The Quietus - A new rock music and pop culture website


Sun On Sun John Doran , November 17th, 2008 15:33

Pontiak Sun on Sun

When I was seven-years-old it seemed like I was looking at life through a filter. It was as if I had unwrapped the burnished orange cellophane from a big glass litre bottle of Lucozade, and tied it round my head. This said, sometimes I did have the wrapper from a Lucozade bottle wrapped round my face. If you secured the translucent, deep yellow plastic in front of your eyes and held your breath for long enough, everything went slow and warm and you could pretend you were an astronaut on Mars.

One day coming out of the hospital and then on and off buses we alighted near St George's Hall on William Brown Street in Liverpool. Had there been a fire? Exhibits were all over the cobbled concourse, as if the curators and attendants had piled all of the valuable artefacts from all over the world on the pavements with only the big metal lions on plinths to protect it all from treasure thieves. It was like the stately building had been packed with so much booty it had swollen and burst, spreading artefacts all over the streets around it. You weren't actually allowed to go in St George's Hall if you lived in Liverpool. You had to go to the museum over the road. But that was alright because that was where the dinosaurs and the Egyptian mummies were. St George's Hall was where they filmed The General Assembly Coke advert that was never off TV in the mid 80s. I didn't drink Coke though, I drank Lucozade. This was Just as well because the year it was filmed I was in hospital round the corner having surgery on my eyes.

I became so agitated they couldn't fit the needle in my vein even with my arms tied down, so they gave me a pre-med of morphine. "He's very big for his age, give him an adult dose," someone said. "Woo-hoo! I feel like Superman!" I said two minutes later. "Give me some more! Take me to surgery now! What are we waiting for!? Whoo-hoo!"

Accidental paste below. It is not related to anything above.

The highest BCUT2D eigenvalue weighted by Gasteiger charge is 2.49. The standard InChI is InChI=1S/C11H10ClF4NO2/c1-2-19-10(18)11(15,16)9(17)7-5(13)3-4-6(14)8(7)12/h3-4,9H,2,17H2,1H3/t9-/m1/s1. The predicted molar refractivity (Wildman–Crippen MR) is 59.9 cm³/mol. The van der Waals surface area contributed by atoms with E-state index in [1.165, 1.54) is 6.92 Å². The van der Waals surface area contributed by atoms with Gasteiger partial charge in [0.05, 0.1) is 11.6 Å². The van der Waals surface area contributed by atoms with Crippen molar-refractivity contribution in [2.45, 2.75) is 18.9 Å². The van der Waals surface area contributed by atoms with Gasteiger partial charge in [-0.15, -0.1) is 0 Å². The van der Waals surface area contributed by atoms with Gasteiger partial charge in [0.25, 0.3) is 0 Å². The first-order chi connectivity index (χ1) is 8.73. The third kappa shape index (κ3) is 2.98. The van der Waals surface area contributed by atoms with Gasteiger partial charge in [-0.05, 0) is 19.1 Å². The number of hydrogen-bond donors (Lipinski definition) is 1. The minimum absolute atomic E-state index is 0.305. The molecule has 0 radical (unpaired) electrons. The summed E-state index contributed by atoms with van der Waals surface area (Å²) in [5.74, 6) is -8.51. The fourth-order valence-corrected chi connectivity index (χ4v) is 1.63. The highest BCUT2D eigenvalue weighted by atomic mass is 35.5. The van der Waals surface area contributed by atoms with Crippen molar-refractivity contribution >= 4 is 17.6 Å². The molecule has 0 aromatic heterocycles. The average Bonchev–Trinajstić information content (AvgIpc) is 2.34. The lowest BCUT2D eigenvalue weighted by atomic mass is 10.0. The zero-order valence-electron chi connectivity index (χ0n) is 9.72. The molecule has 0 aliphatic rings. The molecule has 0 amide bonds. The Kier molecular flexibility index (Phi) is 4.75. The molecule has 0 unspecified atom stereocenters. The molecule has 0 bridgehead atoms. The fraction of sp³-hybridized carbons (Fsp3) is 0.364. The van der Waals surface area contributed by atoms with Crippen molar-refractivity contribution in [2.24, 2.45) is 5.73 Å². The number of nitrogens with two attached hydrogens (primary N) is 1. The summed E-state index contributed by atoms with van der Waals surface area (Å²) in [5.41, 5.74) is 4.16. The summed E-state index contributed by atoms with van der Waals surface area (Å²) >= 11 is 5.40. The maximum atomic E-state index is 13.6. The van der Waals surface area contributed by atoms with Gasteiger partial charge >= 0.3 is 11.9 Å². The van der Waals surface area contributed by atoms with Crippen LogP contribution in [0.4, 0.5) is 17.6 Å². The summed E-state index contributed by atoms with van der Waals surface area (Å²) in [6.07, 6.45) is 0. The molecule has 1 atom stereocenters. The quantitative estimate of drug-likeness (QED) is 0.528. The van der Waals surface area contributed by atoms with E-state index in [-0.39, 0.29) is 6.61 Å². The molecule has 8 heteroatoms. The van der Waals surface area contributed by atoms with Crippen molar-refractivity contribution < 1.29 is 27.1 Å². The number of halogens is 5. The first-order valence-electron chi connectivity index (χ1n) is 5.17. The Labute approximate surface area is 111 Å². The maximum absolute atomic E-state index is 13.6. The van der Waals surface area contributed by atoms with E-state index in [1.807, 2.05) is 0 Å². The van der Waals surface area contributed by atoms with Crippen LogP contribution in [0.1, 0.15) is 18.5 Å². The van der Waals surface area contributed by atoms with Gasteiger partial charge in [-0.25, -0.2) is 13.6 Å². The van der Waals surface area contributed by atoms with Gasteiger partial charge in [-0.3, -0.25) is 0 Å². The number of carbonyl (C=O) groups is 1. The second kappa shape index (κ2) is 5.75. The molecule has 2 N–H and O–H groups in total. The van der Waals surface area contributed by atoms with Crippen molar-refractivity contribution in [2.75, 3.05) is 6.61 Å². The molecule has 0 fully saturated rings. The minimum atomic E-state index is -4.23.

"Maybe we gave him too much . . ." the other person said glumly.

You spend your whole life chasing that first opiate hit and that first jagged rush; that feeling of utter invincibility. The absolute absence of bad feeling.

Pontiak sound like heavy rock heard in the first flush of life, during the glow of the first hit. Warmly overdriven guitars and bass are redolent of heat haze above slowly simmering tarmac that is very rarely troubled by cars passing overhead. A trio of brothers (Zain, Van and Jennings Carney) from the Blue Ridge farm country of Virginia recorded this album in a log cabin in Charlottesville. And despite the very rapid four day recording time, you couldn't hope to hear a more leisurely, practically horizontal album.

Without ever sounding contrived or forced they manage to switch effortlessly between howling Comets on Fire rock psychedelia, monolithic Sabbath doom and bucolic campfire strummery. The trio have mainlined a speedball mixture of Canned Heat, Dead Meadow, Lords and Steppenwolf's 'The Pusher'. Maybe in the expansive, elemental and rugged rock grooves you will hear something entirely different. (St. Julian Cope had the following to say: "[They straddle] a wide sonic rift valley, with references that stretch from the southern latitudes of Spain's Viaje A800 to the northern majesty of Black Sabbath and Harvey Milk via the Doors.") But whatever you hear, there's a good chance this album will remind you when you first got addicted to fuzzy guitars, buzzing amps and all the rock & roll for the first time.